Dialogue Between Regulator and the Regulated is Important at this Time

Author(s): Central Bank Of Barbados

Created 15 Jun, 2018
Tags Domestic Financial Institutions Conference
Categories General Press Release
Views: 1205

It is my pleasure to welcome you this morning to the 9th Domestic Financial Institutions Conference, jointly hosted by the Central Bank of Barbados and the Financial Services Commission (FSC). Firstly, let me extend an apology on behalf of Governor Haynes, who is unable to join us this morning but sends his well wishes for a productive and stimulating discussion.

The Bank’s on-going collaboration with the FSC in organising this event reflects our joint belief that, as our nation’s financial sector regulators, it is imperative that we provide fora of this nature to enable practitioners at our licensed financial institutions to engage with us in forthright and constructive discussions about the issues that affect our day to day operations. This is a forum which, if used effectively, can provide an opportunity for us as regulators to enhance our messaging and to refine our policymaking. In addition, by sharing our varied perspectives and new thinking, we are better able to keep abreast of cutting edge developments in financial services. The need for this interaction between the regulator and the regulated is especially important at this time, when the financial sector and the broader economy face difficult challenges ahead.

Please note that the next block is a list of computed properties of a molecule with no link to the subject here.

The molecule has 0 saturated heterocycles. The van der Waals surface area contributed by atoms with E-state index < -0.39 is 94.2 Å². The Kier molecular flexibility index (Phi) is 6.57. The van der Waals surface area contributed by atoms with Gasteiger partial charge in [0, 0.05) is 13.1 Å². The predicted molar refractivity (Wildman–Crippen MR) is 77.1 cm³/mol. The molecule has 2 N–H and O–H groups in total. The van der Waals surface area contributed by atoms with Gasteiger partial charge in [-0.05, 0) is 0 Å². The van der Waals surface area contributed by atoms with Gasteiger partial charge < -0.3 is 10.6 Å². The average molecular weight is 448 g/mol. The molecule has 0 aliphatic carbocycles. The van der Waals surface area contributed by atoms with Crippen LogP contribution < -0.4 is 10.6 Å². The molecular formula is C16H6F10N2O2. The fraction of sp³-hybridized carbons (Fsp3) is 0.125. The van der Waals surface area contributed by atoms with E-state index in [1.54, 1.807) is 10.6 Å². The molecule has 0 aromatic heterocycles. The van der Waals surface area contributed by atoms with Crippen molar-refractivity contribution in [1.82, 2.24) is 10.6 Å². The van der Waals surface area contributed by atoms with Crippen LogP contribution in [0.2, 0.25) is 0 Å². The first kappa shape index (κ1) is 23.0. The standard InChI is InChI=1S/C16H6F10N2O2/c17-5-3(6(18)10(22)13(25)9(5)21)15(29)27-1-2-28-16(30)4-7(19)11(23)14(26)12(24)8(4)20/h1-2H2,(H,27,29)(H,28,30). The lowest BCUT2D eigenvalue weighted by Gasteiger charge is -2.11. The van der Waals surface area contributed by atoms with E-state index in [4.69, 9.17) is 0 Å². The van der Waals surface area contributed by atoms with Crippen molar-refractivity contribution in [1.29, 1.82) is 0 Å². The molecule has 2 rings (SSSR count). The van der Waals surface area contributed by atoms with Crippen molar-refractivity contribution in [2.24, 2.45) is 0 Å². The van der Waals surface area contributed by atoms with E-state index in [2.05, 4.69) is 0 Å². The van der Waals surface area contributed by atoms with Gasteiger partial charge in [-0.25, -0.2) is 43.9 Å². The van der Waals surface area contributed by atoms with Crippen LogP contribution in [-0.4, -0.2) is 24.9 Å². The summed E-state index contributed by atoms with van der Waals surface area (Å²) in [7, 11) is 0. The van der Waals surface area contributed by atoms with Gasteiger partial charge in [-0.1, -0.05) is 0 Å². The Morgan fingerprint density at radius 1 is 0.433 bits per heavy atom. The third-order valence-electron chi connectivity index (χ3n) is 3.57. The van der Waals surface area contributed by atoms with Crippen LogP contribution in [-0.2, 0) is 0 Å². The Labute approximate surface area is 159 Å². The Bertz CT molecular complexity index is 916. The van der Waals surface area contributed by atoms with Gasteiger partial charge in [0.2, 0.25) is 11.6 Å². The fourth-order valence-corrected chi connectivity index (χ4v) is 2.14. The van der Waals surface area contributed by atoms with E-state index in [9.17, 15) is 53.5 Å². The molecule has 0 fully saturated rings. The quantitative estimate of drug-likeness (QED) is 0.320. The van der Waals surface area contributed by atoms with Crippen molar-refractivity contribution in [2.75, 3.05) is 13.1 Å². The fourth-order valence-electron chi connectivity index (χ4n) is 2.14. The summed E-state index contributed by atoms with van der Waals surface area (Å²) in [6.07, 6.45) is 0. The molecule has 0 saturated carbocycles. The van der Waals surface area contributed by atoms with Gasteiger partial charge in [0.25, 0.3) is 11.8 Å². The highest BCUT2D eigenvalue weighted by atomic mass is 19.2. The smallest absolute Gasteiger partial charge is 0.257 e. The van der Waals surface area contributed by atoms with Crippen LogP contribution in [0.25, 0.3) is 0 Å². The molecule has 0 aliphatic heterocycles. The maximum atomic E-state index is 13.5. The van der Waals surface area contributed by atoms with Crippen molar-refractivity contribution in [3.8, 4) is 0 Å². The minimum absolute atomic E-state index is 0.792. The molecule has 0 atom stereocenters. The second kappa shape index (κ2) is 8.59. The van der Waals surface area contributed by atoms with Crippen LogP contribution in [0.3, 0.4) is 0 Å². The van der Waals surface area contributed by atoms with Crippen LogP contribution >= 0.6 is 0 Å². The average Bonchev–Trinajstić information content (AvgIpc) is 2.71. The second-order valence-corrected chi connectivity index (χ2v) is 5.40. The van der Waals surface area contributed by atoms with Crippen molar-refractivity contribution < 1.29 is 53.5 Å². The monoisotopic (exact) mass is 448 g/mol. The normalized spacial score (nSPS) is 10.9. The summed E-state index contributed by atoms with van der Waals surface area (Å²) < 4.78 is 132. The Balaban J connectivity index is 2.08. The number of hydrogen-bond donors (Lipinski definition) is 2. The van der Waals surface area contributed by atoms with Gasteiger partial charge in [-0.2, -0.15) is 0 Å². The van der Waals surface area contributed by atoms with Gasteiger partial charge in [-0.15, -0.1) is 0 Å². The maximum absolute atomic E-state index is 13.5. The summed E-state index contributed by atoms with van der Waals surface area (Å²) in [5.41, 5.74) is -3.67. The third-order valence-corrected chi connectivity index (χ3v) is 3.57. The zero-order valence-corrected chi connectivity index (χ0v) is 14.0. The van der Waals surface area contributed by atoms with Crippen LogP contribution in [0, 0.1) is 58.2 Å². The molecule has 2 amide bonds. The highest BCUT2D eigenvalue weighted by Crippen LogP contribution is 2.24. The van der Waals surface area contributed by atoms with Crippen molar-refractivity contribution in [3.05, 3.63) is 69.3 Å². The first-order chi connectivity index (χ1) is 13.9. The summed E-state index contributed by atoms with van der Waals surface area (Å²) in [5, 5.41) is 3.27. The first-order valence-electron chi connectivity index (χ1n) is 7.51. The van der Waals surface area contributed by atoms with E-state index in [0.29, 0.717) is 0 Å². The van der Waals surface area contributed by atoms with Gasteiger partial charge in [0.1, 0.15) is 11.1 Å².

Since our last conference, there have been several developments that have had or will have a significant impact on the financial system. First, the economy has suffered a further loss of international reserves that requires a tightening of fiscal policy and a compression of domestic demand. Secondly, commercial banks have been asked to increase their holdings of government securities from 10% to 20% of their domestic deposits. Thirdly, insurance companies with regional cross-border operations have been confronted by significant claims in the aftermath of the severe hurricanes. Fourthly, the accounting standard for provisioning against impaired loans changed as of the beginning of this year and, fifthly the Government recently announced the suspension of external debt payments and the intent to restructure domestic debt – so quite a bit to manage indeed!

In particular, the impact of the new provisioning rules and the debt restructuring are uncertain, with the potential to compress the income of financial institutions. The on-going macroeconomic challenges require durable solutions for the public finances and the reduction of the debt burden. We are certainly mindful that these must be achieved while containing the impact on financial institutions, which have a fiduciary responsibility to depositors and investors and which serve the national interest by transforming savings into loans and other investments, in support of economic activity.

Our agenda today seeks to address some of these emerging issues and developments. We begin with a keynote address by Professor Avinash Persaud who was recently named an economic advisor to the Government of Barbados.  Prior to this role, he has been the Special Adviser to the Prime Minister of Dominica, as that island seeks to become the world’s first climate-resilient country. This is an ambitious and highly commendable goal, which is relevant to us in Barbados given our geographical location and size. Avinash will share some of his insights as he addresses the topic “What Does Resiliency Mean and How Do You Build It?”